Nevada alum Nate Burleson: 'Love black people like you love black culture'

Nate Burleson
Nate Burleson celebrates a touchdown during the 2013 season. (Leon Halip/Getty Images)

Former Nevada Wolf Pack star receiver Nate Burleson addressed the death of George Floyd and ensuing peaceful protests and riots that have ensued in Tuesday's edition of Good Morning Football, which runs daily on the NFL Network. Burleson, a co-host of Good Morning Football who played for Nevada from 2000-02 before an 11-year NFL career, said America needs to love black people as they love black culture.

"It's tough to talk about football with so many things going on in our country," Burleson said. "I wore a shirt today that says, 'Love black people like you love black culture.' The reason I wore that is because I've been in that position where we're revered and admired for our athleticism, our music, the way we dance, the way we act, walk, talk. There's so much value in those things. But sometimes there's these horrific, horrific things that happen to our culture to our people to individuals that look like me in completely avoidable situations, and the life isn't valued.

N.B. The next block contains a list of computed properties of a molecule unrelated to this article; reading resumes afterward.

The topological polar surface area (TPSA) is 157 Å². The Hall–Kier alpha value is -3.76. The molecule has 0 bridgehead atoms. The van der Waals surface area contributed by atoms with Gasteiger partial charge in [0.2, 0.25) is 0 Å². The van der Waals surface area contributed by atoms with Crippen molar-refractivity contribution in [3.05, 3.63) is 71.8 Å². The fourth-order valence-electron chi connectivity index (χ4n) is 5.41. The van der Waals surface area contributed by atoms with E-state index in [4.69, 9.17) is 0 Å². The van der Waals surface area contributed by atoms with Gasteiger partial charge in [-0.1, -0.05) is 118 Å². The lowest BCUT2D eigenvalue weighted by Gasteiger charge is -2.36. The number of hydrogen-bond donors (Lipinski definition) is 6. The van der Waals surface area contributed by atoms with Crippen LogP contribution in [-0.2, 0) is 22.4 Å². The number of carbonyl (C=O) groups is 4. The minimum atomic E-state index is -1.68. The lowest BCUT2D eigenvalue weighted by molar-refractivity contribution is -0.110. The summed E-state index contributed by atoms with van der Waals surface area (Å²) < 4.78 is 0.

"I couldn't care less if you value me as a football player, if you value me as a talent. It doesn't matter if you love the way Beyoncé (Knowles) sings or the way LeBron (James) plays basketball or how great (Michael) Jordan was in the '90s. It doesn't matter how great our music is. If you don't value our life, I don't really care. When it comes to everything that's going on, it's heartbreaking to see so much chaos, but within that chaos when you peal back the layers, there's pain. I understand that pain.

"I know what it feels like to watch the news and say 'yet again,' kiss my kids on the forehead, teach them the new rules of interacting with authority and then want to do something with that rage. But there is a difference between those who are peacefully protesting with a purpose and those out there inciting violence and damage. There's a separation of the two, and let's make that distinction, just like I can clearly say I know more good cops than bad cops. I can separate the two."

Burleson continued on to give advice for what white people can do to help change mindsets and make substantive change.

"Just have some empathy and some understanding and recognize that it's wrong, recognize that there is something that needs to be fixed," Burleson said. "It's OK. In every other walk of life, whether it's your job, whether it's playing sports or it's with family, there are things you want to fix to improve. We're a family, right? The human race is a family. This country is a family. Let's figure out what we can do to fix these things."

You can watch the full clip below.

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